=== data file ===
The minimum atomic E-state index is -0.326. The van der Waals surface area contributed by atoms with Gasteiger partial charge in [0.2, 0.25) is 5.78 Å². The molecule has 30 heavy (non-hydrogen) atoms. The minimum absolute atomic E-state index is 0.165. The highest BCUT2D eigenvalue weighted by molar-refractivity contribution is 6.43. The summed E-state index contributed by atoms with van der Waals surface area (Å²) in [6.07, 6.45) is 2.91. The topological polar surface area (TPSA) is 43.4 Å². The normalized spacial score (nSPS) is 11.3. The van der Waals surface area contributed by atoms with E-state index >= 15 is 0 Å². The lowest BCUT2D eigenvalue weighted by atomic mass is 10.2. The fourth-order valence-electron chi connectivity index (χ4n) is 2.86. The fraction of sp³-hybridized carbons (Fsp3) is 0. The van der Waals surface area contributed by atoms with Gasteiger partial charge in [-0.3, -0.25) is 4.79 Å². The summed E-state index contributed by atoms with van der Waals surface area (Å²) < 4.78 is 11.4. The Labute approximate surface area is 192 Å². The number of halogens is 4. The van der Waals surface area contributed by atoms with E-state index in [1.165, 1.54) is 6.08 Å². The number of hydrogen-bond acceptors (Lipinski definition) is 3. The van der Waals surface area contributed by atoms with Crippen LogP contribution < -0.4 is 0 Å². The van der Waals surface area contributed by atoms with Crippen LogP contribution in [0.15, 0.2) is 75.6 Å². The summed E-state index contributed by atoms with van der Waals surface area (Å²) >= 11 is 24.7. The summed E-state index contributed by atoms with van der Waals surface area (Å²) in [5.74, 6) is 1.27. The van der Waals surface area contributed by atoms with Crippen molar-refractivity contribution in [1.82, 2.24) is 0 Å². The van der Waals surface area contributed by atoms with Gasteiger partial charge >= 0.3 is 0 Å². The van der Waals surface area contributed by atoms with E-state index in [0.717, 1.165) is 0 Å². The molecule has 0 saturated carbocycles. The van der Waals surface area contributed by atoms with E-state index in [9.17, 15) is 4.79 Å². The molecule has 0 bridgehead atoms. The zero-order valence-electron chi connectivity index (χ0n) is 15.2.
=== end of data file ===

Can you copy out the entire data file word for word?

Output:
The minimum atomic E-state index is -0.326. The van der Waals surface area contributed by atoms with Gasteiger partial charge in [0.2, 0.25) is 5.78 Å². The molecule has 30 heavy (non-hydrogen) atoms. The minimum absolute atomic E-state index is 0.165. The highest BCUT2D eigenvalue weighted by molar-refractivity contribution is 6.43. The summed E-state index contributed by atoms with van der Waals surface area (Å²) in [6.07, 6.45) is 2.91. The topological polar surface area (TPSA) is 43.4 Å². The normalized spacial score (nSPS) is 11.3. The van der Waals surface area contributed by atoms with E-state index >= 15 is 0 Å². The lowest BCUT2D eigenvalue weighted by atomic mass is 10.2. The fourth-order valence-electron chi connectivity index (χ4n) is 2.86. The fraction of sp³-hybridized carbons (Fsp3) is 0. The van der Waals surface area contributed by atoms with Gasteiger partial charge in [-0.3, -0.25) is 4.79 Å². The summed E-state index contributed by atoms with van der Waals surface area (Å²) < 4.78 is 11.4. The Labute approximate surface area is 192 Å². The number of halogens is 4. The van der Waals surface area contributed by atoms with E-state index in [1.165, 1.54) is 6.08 Å². The number of hydrogen-bond acceptors (Lipinski definition) is 3. The van der Waals surface area contributed by atoms with Crippen LogP contribution < -0.4 is 0 Å². The van der Waals surface area contributed by atoms with Crippen LogP contribution in [0.15, 0.2) is 75.6 Å². The summed E-state index contributed by atoms with van der Waals surface area (Å²) >= 11 is 24.7. The summed E-state index contributed by atoms with van der Waals surface area (Å²) in [5.74, 6) is 1.27. The van der Waals surface area contributed by atoms with Crippen molar-refractivity contribution in [1.82, 2.24) is 0 Å². The van der Waals surface area contributed by atoms with Gasteiger partial charge >= 0.3 is 0 Å². The van der Waals surface area contributed by atoms with E-state index in [0.717, 1.165) is 0 Å². The molecule has 0 saturated carbocycles. The van der Waals surface area contributed by atoms with E-state index in [9.17, 15) is 4.79 Å². The molecule has 0 bridgehead atoms. The zero-order valence-electron chi connectivity index (χ0n) is 15.2.